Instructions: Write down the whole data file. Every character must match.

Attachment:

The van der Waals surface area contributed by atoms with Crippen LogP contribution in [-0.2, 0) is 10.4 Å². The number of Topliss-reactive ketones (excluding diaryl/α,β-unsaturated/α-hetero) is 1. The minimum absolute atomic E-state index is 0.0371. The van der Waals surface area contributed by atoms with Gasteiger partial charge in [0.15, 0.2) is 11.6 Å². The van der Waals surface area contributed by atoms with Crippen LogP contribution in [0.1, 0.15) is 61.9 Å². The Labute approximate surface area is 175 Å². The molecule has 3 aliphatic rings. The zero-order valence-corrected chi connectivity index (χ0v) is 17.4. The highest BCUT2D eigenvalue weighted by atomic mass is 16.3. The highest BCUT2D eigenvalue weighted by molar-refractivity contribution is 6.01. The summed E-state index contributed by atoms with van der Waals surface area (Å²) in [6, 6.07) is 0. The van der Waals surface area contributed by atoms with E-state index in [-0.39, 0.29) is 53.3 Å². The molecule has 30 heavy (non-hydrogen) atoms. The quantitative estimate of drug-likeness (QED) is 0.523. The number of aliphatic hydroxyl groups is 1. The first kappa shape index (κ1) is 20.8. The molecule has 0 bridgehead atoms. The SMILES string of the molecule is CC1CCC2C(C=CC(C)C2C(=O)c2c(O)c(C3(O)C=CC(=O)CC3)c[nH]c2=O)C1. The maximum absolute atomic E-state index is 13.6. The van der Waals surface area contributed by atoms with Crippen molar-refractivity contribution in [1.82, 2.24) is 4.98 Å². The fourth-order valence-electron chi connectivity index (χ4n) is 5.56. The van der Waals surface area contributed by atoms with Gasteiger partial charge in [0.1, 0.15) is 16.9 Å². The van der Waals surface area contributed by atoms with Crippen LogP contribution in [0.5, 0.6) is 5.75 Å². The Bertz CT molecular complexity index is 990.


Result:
The van der Waals surface area contributed by atoms with Crippen LogP contribution in [-0.2, 0) is 10.4 Å². The number of Topliss-reactive ketones (excluding diaryl/α,β-unsaturated/α-hetero) is 1. The minimum absolute atomic E-state index is 0.0371. The van der Waals surface area contributed by atoms with Gasteiger partial charge in [0.15, 0.2) is 11.6 Å². The van der Waals surface area contributed by atoms with Crippen LogP contribution in [0.1, 0.15) is 61.9 Å². The Labute approximate surface area is 175 Å². The molecule has 3 aliphatic rings. The zero-order valence-corrected chi connectivity index (χ0v) is 17.4. The highest BCUT2D eigenvalue weighted by atomic mass is 16.3. The highest BCUT2D eigenvalue weighted by molar-refractivity contribution is 6.01. The summed E-state index contributed by atoms with van der Waals surface area (Å²) in [6, 6.07) is 0. The van der Waals surface area contributed by atoms with E-state index in [-0.39, 0.29) is 53.3 Å². The molecule has 30 heavy (non-hydrogen) atoms. The quantitative estimate of drug-likeness (QED) is 0.523. The number of aliphatic hydroxyl groups is 1. The first kappa shape index (κ1) is 20.8. The molecule has 0 bridgehead atoms. The SMILES string of the molecule is CC1CCC2C(C=CC(C)C2C(=O)c2c(O)c(C3(O)C=CC(=O)CC3)c[nH]c2=O)C1. The maximum absolute atomic E-state index is 13.6. The van der Waals surface area contributed by atoms with Crippen molar-refractivity contribution in [1.82, 2.24) is 4.98 Å². The fourth-order valence-electron chi connectivity index (χ4n) is 5.56. The van der Waals surface area contributed by atoms with Gasteiger partial charge in [0.1, 0.15) is 16.9 Å². The van der Waals surface area contributed by atoms with Crippen LogP contribution in [0.5, 0.6) is 5.75 Å². The Bertz CT molecular complexity index is 990.